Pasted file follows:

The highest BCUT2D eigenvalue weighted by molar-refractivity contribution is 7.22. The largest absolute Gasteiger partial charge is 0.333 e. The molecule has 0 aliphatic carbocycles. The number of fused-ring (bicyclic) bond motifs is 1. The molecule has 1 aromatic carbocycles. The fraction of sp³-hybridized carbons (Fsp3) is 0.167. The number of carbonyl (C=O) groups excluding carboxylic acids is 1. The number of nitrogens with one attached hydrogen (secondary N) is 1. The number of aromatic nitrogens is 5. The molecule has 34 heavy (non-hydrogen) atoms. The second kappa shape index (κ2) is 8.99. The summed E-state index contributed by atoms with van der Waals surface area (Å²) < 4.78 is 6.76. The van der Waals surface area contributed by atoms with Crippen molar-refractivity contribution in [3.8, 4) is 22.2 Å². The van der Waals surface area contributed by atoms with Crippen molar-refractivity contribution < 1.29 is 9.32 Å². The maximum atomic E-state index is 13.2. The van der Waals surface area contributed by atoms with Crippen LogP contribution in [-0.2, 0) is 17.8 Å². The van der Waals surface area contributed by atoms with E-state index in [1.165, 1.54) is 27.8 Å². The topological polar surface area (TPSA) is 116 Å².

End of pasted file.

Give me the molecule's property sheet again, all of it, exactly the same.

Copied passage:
The highest BCUT2D eigenvalue weighted by molar-refractivity contribution is 7.22. The largest absolute Gasteiger partial charge is 0.333 e. The molecule has 0 aliphatic carbocycles. The number of fused-ring (bicyclic) bond motifs is 1. The molecule has 1 aromatic carbocycles. The fraction of sp³-hybridized carbons (Fsp3) is 0.167. The number of carbonyl (C=O) groups excluding carboxylic acids is 1. The number of nitrogens with one attached hydrogen (secondary N) is 1. The number of aromatic nitrogens is 5. The molecule has 34 heavy (non-hydrogen) atoms. The second kappa shape index (κ2) is 8.99. The summed E-state index contributed by atoms with van der Waals surface area (Å²) < 4.78 is 6.76. The van der Waals surface area contributed by atoms with Crippen molar-refractivity contribution in [3.8, 4) is 22.2 Å². The van der Waals surface area contributed by atoms with Crippen molar-refractivity contribution < 1.29 is 9.32 Å². The maximum atomic E-state index is 13.2. The van der Waals surface area contributed by atoms with Crippen LogP contribution in [-0.2, 0) is 17.8 Å². The van der Waals surface area contributed by atoms with E-state index in [1.165, 1.54) is 27.8 Å². The topological polar surface area (TPSA) is 116 Å².